Fact Sheet: Understanding Intellectual Property
Did you know that your brand has monetary value? Beyond the actual company, Coca-Cola as a brand is worth nearly $72 billion. Names, secret formulas, and inventions are all examples of intellectual property.
What Is Intellectual Property?
Intellectual property refers to an idea, an invention, or a process that “derives from the work of the mind,” such as a literary or artistic endeavor and the names, images, and designs used in commerce.
IP issues are frequently misunderstood and these terms are often misused. IP can be classified and protected in four basic ways:
- Copyright — An exclusive right held for a set amount of time to reproduce, perform, or distribute a work. Original works like books, songs, and movies put onto a tangible medium like digital audio or video receive copyright protection.
- Trademark — A trademark prevents the use of names or logos in a way that could confuse consumers. Trademarks apply to words or images used to identify goods or services. Because Apple has trademarked its logo, other companies cannot use it to sell their own electronics.
- Patent — A patent protects an invention that is novel, useful, and non-obvious. It allows the owner of the patent to produce and sell the invention exclusively for a period of time in exchange for public disclosure of its existence.
- Trade secret — This type of IP is any information held by a business that has economic value and is not easily attainable by the public. If the secret would become less valuable by releasing it to the public, it is a trade secret. Imagine, for example, if someone were to publish the formula for Coca-Cola online. Trade secrets don't hold the same level of legal protection as copyrights, trademarks, and patents but misappropriation (making it public without consent) is a punishable offense under the laws governing unfair competition providing the company took action to identify and protect the secret.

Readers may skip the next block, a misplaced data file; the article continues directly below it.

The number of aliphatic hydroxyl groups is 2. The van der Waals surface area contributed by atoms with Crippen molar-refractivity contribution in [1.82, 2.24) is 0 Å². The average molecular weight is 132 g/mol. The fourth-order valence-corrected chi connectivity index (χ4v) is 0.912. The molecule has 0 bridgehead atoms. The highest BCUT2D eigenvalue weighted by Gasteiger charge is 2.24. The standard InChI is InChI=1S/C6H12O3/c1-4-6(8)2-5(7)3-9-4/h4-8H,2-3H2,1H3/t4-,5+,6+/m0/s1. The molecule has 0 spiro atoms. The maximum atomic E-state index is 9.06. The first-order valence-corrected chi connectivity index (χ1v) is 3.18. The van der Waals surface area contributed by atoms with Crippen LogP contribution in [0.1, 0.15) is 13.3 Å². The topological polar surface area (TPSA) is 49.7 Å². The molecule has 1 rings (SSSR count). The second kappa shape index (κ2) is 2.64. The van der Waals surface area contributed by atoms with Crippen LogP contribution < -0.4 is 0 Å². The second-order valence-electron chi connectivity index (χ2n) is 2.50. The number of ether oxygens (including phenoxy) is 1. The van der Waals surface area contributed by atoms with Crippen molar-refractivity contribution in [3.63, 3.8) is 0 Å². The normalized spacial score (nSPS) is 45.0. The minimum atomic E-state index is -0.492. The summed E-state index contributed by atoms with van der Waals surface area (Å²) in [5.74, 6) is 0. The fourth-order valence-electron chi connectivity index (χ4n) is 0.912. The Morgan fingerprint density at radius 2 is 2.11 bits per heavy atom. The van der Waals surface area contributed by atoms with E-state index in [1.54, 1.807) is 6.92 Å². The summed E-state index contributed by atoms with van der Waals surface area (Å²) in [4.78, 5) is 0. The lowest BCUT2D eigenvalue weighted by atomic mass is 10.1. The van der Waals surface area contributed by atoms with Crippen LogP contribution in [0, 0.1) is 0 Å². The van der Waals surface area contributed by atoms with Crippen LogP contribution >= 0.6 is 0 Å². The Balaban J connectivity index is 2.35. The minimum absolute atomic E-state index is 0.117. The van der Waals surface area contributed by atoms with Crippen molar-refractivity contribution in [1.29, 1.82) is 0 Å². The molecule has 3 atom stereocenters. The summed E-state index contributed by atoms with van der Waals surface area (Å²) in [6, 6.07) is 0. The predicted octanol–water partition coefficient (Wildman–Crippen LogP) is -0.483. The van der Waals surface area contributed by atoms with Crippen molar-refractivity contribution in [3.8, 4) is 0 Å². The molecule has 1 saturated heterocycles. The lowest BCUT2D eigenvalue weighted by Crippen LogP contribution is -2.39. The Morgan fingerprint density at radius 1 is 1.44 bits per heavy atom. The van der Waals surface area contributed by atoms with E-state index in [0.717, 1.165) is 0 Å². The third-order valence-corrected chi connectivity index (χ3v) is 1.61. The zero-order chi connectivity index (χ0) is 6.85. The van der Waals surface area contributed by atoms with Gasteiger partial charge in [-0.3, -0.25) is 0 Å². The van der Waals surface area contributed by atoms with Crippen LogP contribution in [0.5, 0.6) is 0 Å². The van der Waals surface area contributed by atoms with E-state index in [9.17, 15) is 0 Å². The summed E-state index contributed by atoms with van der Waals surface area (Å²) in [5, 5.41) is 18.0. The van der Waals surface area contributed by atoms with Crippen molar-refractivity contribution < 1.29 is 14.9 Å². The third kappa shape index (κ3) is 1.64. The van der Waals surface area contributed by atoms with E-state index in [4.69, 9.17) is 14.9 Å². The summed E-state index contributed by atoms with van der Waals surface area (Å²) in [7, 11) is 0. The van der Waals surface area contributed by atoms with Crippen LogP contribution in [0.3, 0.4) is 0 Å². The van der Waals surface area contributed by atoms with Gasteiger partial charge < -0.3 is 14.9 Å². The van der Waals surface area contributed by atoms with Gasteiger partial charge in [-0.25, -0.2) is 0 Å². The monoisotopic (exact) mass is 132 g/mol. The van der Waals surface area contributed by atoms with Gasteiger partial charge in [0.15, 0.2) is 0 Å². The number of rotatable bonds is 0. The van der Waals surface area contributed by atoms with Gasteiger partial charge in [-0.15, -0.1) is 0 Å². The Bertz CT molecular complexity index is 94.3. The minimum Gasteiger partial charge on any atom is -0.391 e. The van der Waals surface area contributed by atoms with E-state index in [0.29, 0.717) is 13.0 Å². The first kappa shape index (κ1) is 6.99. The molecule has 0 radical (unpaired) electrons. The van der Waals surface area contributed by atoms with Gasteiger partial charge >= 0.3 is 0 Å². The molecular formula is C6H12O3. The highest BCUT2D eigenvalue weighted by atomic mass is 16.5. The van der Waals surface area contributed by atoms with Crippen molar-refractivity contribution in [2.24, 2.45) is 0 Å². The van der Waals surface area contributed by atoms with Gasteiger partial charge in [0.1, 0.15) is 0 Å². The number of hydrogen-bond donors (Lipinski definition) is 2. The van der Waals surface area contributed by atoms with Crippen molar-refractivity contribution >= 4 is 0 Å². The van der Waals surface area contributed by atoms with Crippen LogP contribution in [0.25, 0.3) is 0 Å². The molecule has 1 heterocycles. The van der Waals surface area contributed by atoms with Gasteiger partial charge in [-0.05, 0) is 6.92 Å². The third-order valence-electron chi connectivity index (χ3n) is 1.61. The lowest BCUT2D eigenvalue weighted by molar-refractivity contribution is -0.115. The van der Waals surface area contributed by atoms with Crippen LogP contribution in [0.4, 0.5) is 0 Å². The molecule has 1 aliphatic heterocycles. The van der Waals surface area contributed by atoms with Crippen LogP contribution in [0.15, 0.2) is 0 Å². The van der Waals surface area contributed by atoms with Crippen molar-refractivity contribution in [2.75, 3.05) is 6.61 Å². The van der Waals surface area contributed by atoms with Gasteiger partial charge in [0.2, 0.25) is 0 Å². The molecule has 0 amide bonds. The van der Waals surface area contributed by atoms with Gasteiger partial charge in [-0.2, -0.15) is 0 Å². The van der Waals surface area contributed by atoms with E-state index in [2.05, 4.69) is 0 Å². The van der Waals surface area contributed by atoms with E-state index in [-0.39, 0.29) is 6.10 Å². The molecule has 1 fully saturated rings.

How Do I Protect My Intellectual Property?
Register your intellectual property. Depending on the type of IP in question, visit one or more of the following websites to learn more about the registration process:
- Copyrights — U.S. Copyright Office
- Trademarks — U.S. Patent and Trademark Office (Trademark Division)
- Patents — U.S. Patent and Trademark Office (Patent Division)
- Trade secrets — Trade secrets are not registered, but you must identify them as secret or confidential. In many cases, they must contain a warning label.
Do I Need an Attorney?
Filing for a copyright does not usually require assistance from an attorney. As the applicant, you can do patent and trademark applications yourself, but the Patent and Trademark office recommends using an attorney due to the more complicated nature of those processes.
What If Someone Infringes on My IP?
First, contact the offender, either through an attorney or
on your own. Explain the infringement, and ask them to stop using your IP. Alternatively, you could offer to license the property to them for a fee. If they decline, threaten to take legal action: Your last resort is to file a lawsuit, which can be expensive and time-consuming.
Where Can I Find More Information about IP?
The U.S. Patent Office has a wealth of resources available, as do the Small Business Administration and many others. Your IP is an integral part of your business. If you have a specific question, contact an attorney.
Tim Parker is a business writer for Intuit and is passionate about solving small business problems.